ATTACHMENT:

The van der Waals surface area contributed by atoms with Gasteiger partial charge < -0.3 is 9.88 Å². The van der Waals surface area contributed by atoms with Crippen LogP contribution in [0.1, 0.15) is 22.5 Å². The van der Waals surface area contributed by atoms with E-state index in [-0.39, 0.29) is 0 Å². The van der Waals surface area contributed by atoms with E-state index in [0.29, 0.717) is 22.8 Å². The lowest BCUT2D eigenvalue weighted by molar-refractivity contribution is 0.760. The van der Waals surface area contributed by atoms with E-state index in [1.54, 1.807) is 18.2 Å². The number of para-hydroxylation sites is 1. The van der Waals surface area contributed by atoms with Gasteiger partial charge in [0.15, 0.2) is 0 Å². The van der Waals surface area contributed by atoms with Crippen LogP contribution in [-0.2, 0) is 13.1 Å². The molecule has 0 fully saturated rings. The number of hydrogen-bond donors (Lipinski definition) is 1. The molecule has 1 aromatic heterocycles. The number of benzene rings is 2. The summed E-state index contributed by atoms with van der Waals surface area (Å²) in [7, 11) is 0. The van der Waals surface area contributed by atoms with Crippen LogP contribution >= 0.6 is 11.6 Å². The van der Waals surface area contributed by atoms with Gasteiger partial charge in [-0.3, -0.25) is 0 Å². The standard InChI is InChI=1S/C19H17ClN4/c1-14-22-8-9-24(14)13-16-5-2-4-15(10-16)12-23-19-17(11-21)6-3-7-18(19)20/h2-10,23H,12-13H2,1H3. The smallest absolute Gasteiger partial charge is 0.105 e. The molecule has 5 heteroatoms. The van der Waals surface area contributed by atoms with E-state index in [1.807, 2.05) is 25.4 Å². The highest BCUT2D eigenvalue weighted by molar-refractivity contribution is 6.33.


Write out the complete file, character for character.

The van der Waals surface area contributed by atoms with Gasteiger partial charge < -0.3 is 9.88 Å². The van der Waals surface area contributed by atoms with Crippen LogP contribution in [0.1, 0.15) is 22.5 Å². The van der Waals surface area contributed by atoms with E-state index in [-0.39, 0.29) is 0 Å². The van der Waals surface area contributed by atoms with E-state index in [0.29, 0.717) is 22.8 Å². The lowest BCUT2D eigenvalue weighted by molar-refractivity contribution is 0.760. The van der Waals surface area contributed by atoms with E-state index in [1.54, 1.807) is 18.2 Å². The number of para-hydroxylation sites is 1. The van der Waals surface area contributed by atoms with Gasteiger partial charge in [0.15, 0.2) is 0 Å². The van der Waals surface area contributed by atoms with Crippen LogP contribution in [-0.2, 0) is 13.1 Å². The molecule has 0 fully saturated rings. The number of hydrogen-bond donors (Lipinski definition) is 1. The molecule has 1 aromatic heterocycles. The number of benzene rings is 2. The summed E-state index contributed by atoms with van der Waals surface area (Å²) in [7, 11) is 0. The van der Waals surface area contributed by atoms with Crippen LogP contribution >= 0.6 is 11.6 Å². The van der Waals surface area contributed by atoms with Gasteiger partial charge in [-0.3, -0.25) is 0 Å². The standard InChI is InChI=1S/C19H17ClN4/c1-14-22-8-9-24(14)13-16-5-2-4-15(10-16)12-23-19-17(11-21)6-3-7-18(19)20/h2-10,23H,12-13H2,1H3. The smallest absolute Gasteiger partial charge is 0.105 e. The molecule has 5 heteroatoms. The van der Waals surface area contributed by atoms with E-state index in [1.807, 2.05) is 25.4 Å². The highest BCUT2D eigenvalue weighted by molar-refractivity contribution is 6.33.